My next exercise in data visualisation

+12 votes
364 views

This one has to do with looking at events in geography and time. The example uses the births for a single surname in one English county over a fifty year period; not especially useful but it was a dataset I had handy. I'm thinking it may be of more interest looking at Australia or North America during the settlement phase. You can see the results here. If anyone is interested in the technical details I'm happy to share.

The actions to move around the map don't seem as intuitive as Google Earth, but you can see them by clicking the ? icon.

in The Tree House by Chris Hampson G2G6 Pilot (105k points)
edited by Chris Hampson
Would you envisage these as an animation, like the example Magnus gave, or a single presentation that includes the time dimension? That is the crux of my comment. For instance, the lifetime could be presented in a single tableau with lines connecting the events. The Oregon Trail seems to me to be an obvious candidate for the method I used.

I have created Custom Google maps see Free space were I link to a custom Google map link (video I did how to create a map)

One cool thing is that I have blacksmiths in the family and they moved a lot and that would be interesting to follow/animate I think we need a wiki template with date and location on the profile and that infomation is then extracted and used to create the map....

On Wikipedia I have seen people creating categories and then use the location info on the items in the category to display a map it's a project osm4wiki 

e.g. Wikipedia category Kategori:Socknar_i_Östra_härad,_Jönköpings_län

and translate it to dots on a map

Category:Works_Progress_Administration_in_Minnesota ==> Map

Category Category:Pre-statehood_history_of_Minnesota ==> Map

Hi Magnus, there is only one issue that is not straight forward in doing this - converting the place names to a latitude-longditude for the map tool. There are a few options, but I think they all charge.

"here is only one issue that is not straight forward in doing this -converting the place names to a latitude-longditude for the map tool."

What coordinate systems?!?! 

See also:

I found this message as I'm interested in working on something like this, for a number of reasons.

One, I'm trying to learn a new software language, so I need a project to test it out on.

Two, I have various older relatives, who are not comfortable with navigating WikiTree, and as they are interstate and I don't see them all that often, it is not easy to get them into the family tree.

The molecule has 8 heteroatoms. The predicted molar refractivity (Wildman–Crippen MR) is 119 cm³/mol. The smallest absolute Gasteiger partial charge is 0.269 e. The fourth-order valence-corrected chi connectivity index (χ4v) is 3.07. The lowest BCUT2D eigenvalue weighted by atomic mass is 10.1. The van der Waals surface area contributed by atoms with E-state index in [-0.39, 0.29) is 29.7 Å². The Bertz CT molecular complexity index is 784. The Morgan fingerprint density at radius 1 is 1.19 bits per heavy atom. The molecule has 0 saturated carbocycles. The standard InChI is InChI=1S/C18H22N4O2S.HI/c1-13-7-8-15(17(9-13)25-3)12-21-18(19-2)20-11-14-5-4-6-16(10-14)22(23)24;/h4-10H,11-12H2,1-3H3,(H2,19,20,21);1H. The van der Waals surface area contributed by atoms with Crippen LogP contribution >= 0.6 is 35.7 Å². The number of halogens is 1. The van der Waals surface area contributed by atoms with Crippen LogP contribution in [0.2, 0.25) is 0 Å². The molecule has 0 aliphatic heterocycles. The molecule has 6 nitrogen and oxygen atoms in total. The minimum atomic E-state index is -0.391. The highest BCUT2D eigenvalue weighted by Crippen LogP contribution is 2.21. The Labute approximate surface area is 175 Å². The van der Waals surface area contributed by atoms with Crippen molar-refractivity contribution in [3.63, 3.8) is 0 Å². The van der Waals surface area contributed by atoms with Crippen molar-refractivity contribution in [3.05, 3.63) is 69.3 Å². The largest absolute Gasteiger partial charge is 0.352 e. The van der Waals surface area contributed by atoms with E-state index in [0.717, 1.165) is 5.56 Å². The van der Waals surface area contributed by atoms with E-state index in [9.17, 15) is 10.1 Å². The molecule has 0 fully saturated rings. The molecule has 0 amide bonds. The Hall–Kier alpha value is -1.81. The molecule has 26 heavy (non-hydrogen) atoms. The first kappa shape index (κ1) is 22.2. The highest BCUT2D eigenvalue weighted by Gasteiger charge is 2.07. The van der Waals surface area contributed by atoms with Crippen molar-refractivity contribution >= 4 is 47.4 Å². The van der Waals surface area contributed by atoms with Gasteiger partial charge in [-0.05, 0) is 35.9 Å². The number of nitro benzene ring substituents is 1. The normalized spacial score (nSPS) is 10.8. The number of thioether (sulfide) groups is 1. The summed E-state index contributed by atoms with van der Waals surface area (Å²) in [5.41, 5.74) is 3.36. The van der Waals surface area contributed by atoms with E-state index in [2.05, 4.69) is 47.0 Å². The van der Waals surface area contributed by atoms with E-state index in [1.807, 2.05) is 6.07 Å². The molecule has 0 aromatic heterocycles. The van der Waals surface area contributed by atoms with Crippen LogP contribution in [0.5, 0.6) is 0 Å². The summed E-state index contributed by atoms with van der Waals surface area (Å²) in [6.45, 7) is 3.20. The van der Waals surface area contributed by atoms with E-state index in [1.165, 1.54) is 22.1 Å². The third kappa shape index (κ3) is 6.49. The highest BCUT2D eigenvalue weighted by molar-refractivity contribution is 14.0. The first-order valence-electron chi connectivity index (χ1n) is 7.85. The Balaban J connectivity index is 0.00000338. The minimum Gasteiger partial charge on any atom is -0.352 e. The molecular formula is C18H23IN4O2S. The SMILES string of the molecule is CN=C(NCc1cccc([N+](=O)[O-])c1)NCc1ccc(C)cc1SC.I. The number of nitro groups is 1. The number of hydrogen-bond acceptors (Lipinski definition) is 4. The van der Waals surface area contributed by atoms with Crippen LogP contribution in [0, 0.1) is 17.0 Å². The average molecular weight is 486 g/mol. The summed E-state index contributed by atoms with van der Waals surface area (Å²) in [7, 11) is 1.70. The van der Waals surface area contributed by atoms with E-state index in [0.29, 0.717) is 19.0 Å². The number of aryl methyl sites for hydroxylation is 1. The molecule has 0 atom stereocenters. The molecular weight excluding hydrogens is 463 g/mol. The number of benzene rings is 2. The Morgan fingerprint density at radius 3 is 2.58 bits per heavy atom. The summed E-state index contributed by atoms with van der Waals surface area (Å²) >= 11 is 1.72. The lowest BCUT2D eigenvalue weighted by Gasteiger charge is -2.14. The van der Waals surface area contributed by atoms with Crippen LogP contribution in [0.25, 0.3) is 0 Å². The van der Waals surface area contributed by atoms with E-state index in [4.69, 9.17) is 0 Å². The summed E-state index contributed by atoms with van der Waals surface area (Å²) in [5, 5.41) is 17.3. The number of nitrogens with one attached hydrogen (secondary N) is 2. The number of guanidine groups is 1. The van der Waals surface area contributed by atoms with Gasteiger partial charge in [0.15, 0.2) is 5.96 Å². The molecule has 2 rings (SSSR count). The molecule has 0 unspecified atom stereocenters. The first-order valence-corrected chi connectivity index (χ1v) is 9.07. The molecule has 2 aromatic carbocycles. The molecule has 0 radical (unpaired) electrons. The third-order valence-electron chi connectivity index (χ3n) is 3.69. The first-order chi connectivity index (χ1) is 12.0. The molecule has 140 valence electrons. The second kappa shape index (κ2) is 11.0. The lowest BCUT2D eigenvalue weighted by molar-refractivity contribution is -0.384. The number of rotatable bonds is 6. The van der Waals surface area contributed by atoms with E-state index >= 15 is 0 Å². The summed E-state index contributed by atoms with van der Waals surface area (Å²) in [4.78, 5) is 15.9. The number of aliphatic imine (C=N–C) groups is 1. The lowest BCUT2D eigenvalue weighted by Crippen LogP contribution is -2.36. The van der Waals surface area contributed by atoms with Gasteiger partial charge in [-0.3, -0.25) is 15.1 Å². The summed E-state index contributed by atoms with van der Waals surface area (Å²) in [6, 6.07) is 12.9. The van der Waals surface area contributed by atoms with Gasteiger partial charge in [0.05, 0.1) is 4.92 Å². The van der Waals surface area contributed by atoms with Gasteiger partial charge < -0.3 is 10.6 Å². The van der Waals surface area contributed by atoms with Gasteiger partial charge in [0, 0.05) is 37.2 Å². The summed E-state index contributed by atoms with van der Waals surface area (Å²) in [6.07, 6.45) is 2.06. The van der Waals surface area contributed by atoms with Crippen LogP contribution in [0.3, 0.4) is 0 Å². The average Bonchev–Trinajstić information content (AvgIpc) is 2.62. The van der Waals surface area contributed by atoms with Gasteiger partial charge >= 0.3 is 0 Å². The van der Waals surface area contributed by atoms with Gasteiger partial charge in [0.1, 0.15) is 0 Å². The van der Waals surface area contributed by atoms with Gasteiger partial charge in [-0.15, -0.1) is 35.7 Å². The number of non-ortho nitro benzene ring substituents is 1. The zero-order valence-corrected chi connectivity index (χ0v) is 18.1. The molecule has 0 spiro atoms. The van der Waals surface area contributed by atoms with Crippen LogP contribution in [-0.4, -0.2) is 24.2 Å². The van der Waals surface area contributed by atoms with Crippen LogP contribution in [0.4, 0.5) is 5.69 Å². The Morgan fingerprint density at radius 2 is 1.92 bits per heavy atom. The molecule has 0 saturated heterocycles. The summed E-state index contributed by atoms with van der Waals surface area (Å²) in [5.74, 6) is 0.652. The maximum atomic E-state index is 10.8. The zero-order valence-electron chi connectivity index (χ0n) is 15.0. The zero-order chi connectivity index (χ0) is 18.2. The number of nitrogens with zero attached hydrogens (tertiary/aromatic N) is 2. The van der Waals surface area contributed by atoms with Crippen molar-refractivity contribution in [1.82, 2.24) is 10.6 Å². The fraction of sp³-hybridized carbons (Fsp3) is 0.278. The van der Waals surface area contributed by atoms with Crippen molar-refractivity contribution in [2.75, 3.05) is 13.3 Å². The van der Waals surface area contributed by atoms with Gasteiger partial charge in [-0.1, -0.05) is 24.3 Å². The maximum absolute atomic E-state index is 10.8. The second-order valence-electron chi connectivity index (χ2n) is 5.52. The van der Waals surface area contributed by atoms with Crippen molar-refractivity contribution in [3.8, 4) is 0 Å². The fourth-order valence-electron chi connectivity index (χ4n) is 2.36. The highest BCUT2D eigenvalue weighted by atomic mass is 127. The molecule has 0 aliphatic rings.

Three, I would like to make this the basis of an online 'presentation/chat' tool, which I could use to show the relatives what we have on Wikitree, and visually show how and when our ancestors migrated to various locations.

The concept I had in mind for the visualisation of the tree is something like a combination of the histropedia.com timeline, and the google maps static displays shown above.

Ie, the main page would show a Google Map, and a list of people from Wikitree. If I selected my GGGF he would appear on the map in Wales, and at 1800~ on the timeline.

By dragging the timeline down from 1800, I would see his wife appear, also in Wales, then 5 children in later years, then the family moves to Devon, another child, then emigrate to South Australia, etc, etc.

I could continue down to, say,1950 and end up seeing where all the descendants ended up. The latest descendants would be most visible, and previous ancestors would still be on the map, but 'greyed out' to varying degrees. The paths they took to get to each location would also be shown (not the actual route, just straight lines).

Clicking on any person's marker would show their WikiTree info.

I think something like this would make it much easier to answer questions like 'which relatives ended up going to the Victorian Gold Rush, and when'?

Technically, I think it is all quite do-able, I've done something similar before, displaying GPS tracks on Google Maps.

The only thing missing is location details that aren't actually recorded on WikiTree. Eg, If 10 years after a couple marry, they move from one state to another, that is not recorded on WikiTree, except possibly as text in the biography.